Another problem with the concept of populism is that it lumps together very different groups under a single banner. Parties as diverse as, for example, the FPÖ in Austria, the AfD in Germany, PiS in Poland, Greece’s Syriza and the Italian five-star movement, are all labelled populists. If establishment-busting defines a populist, then Macron would be one of the most successful of his generation because of the way he has shaken up the French party landscape. But if populists are lurking almost everywhere, then democracy appears to be under attack from all sides in a vague sort of way. This unsettles people and makes them disoriented.
The term populism is not only harmful, but also superfluous.
Finally, populism undermines a pillar of democracy: pluralism. The term populism suggests that a certain opinion lies outside the democratic spectrum. Democracy, however, comprises a large tent in which there is room for a great many opinions. Only extremist positions, such as hate speech against minorities or rejection of democratic institutions, are undemocratic and therefore outside the tent. National laws, international law and resolutions of the UN General Assembly define the limits of the democratic spectrum in a fairly reliable way. In its sweeping generality and vague nature, however, the accusation of populism goes far beyond these boundaries. In doing so, it narrows the spectrum of permissible democratic opinions and undermines pluralism.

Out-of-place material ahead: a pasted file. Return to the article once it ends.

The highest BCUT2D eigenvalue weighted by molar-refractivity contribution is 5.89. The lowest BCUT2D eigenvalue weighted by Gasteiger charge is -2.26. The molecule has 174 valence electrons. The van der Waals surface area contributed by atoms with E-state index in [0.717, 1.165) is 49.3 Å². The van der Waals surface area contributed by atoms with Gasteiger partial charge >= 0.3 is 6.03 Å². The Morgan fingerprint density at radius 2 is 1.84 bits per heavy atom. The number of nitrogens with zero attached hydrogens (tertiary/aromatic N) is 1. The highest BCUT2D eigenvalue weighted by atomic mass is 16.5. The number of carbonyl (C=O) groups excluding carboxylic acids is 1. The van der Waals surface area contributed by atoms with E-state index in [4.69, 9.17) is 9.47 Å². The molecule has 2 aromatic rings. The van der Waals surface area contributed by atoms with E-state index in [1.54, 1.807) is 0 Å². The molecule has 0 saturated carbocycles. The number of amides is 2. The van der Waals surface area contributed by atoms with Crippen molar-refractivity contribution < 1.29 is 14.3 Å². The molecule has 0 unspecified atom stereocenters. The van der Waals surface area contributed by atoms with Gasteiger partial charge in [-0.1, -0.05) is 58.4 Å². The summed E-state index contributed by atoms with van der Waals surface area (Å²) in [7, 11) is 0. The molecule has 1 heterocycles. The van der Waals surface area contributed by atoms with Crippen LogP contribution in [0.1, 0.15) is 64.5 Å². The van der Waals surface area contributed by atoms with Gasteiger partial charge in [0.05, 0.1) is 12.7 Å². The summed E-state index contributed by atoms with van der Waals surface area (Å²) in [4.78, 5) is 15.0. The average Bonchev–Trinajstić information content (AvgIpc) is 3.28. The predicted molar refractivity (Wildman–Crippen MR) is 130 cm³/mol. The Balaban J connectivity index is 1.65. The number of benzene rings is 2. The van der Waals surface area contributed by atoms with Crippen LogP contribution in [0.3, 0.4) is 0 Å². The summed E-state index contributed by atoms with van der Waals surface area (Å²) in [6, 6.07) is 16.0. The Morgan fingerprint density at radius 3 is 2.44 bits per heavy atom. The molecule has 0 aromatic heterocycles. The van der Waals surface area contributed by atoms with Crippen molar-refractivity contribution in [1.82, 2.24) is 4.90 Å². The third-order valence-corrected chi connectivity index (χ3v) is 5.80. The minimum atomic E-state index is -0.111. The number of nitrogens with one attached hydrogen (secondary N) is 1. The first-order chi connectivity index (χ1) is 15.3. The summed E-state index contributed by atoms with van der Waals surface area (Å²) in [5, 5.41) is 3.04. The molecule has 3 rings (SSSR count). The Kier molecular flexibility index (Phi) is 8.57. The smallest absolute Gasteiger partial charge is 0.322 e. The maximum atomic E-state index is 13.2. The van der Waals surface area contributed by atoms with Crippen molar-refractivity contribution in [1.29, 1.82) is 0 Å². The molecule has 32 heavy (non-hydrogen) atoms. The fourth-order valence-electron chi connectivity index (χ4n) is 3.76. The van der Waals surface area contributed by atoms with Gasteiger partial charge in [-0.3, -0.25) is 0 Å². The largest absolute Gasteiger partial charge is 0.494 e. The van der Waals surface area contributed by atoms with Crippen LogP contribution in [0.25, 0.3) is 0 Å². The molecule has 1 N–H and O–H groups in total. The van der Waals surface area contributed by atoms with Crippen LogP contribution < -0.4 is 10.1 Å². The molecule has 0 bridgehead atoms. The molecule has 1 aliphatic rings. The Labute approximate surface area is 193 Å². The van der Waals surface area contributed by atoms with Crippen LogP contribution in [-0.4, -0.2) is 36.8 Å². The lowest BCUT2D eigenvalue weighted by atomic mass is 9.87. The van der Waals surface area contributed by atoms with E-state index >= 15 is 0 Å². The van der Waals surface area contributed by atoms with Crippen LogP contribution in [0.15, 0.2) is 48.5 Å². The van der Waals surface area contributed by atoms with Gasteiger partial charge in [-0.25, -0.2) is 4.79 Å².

However, the term populism is not only harmful, but also superfluous. There are more precise and politically more effective terms for the characteristics that populists are accused of. Antipluralism, for instance, is a far better term when it comes to describing the claim to sole representation of the will of the people. Völkisch (ethnonationalist) and identitarian are the correct terms when it comes to a supposedly homogeneous national body. Authoritarian fits better when criticising the leadership cult of a movement.
The many problems with the concept of populism have been described, but consequences are rarely drawn from these insights. The term continues to be used, hence the problem remains unresolved. The only thing that would help is to stop using the term in political debate. Thus populism should become the P-word of political discourse. Harry Potter readers would say that the P-word is the term that 'must not be named'. In the political debate, a clearer distinction must be made between those opinions that are not politically shared and those that are undemocratic.